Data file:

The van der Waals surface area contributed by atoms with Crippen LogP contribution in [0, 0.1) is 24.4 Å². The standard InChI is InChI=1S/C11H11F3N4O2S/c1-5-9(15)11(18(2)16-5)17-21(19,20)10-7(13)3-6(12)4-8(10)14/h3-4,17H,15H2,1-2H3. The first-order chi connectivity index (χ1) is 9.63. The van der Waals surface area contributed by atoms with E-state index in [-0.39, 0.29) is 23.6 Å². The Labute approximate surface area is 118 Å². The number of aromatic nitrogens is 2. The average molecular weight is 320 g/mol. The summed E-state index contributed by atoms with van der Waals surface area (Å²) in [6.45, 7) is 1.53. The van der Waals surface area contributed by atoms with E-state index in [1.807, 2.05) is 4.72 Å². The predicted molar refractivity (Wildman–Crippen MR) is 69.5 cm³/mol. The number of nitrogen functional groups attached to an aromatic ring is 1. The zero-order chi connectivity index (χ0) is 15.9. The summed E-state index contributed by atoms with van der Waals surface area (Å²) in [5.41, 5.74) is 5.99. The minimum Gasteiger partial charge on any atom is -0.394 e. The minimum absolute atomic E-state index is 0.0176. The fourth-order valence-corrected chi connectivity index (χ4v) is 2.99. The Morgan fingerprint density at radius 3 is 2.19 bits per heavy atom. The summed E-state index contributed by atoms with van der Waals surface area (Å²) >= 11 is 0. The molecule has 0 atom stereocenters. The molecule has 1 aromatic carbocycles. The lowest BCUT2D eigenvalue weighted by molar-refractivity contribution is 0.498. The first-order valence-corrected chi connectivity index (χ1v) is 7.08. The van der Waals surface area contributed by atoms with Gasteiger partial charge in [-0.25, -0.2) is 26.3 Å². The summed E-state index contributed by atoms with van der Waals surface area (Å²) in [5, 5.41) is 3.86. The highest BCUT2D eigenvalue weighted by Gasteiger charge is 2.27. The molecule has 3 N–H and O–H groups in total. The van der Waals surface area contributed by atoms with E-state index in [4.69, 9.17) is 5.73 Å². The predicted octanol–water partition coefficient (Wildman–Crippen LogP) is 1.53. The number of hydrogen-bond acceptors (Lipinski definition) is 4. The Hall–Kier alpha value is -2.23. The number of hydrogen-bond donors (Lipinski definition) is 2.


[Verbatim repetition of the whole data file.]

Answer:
The van der Waals surface area contributed by atoms with Crippen LogP contribution in [0, 0.1) is 24.4 Å². The standard InChI is InChI=1S/C11H11F3N4O2S/c1-5-9(15)11(18(2)16-5)17-21(19,20)10-7(13)3-6(12)4-8(10)14/h3-4,17H,15H2,1-2H3. The first-order chi connectivity index (χ1) is 9.63. The van der Waals surface area contributed by atoms with E-state index in [-0.39, 0.29) is 23.6 Å². The Labute approximate surface area is 118 Å². The number of aromatic nitrogens is 2. The average molecular weight is 320 g/mol. The summed E-state index contributed by atoms with van der Waals surface area (Å²) in [6.45, 7) is 1.53. The van der Waals surface area contributed by atoms with E-state index in [1.807, 2.05) is 4.72 Å². The predicted molar refractivity (Wildman–Crippen MR) is 69.5 cm³/mol. The number of nitrogen functional groups attached to an aromatic ring is 1. The zero-order chi connectivity index (χ0) is 15.9. The summed E-state index contributed by atoms with van der Waals surface area (Å²) in [5.41, 5.74) is 5.99. The minimum Gasteiger partial charge on any atom is -0.394 e. The minimum absolute atomic E-state index is 0.0176. The fourth-order valence-corrected chi connectivity index (χ4v) is 2.99. The Morgan fingerprint density at radius 3 is 2.19 bits per heavy atom. The summed E-state index contributed by atoms with van der Waals surface area (Å²) >= 11 is 0. The molecule has 0 atom stereocenters. The molecule has 1 aromatic carbocycles. The lowest BCUT2D eigenvalue weighted by molar-refractivity contribution is 0.498. The first-order valence-corrected chi connectivity index (χ1v) is 7.08. The van der Waals surface area contributed by atoms with Gasteiger partial charge in [-0.25, -0.2) is 26.3 Å². The summed E-state index contributed by atoms with van der Waals surface area (Å²) in [5, 5.41) is 3.86. The highest BCUT2D eigenvalue weighted by Gasteiger charge is 2.27. The molecule has 3 N–H and O–H groups in total. The van der Waals surface area contributed by atoms with E-state index in [4.69, 9.17) is 5.73 Å². The predicted octanol–water partition coefficient (Wildman–Crippen LogP) is 1.53. The number of hydrogen-bond acceptors (Lipinski definition) is 4. The Hall–Kier alpha value is -2.23. The number of hydrogen-bond donors (Lipinski definition) is 2.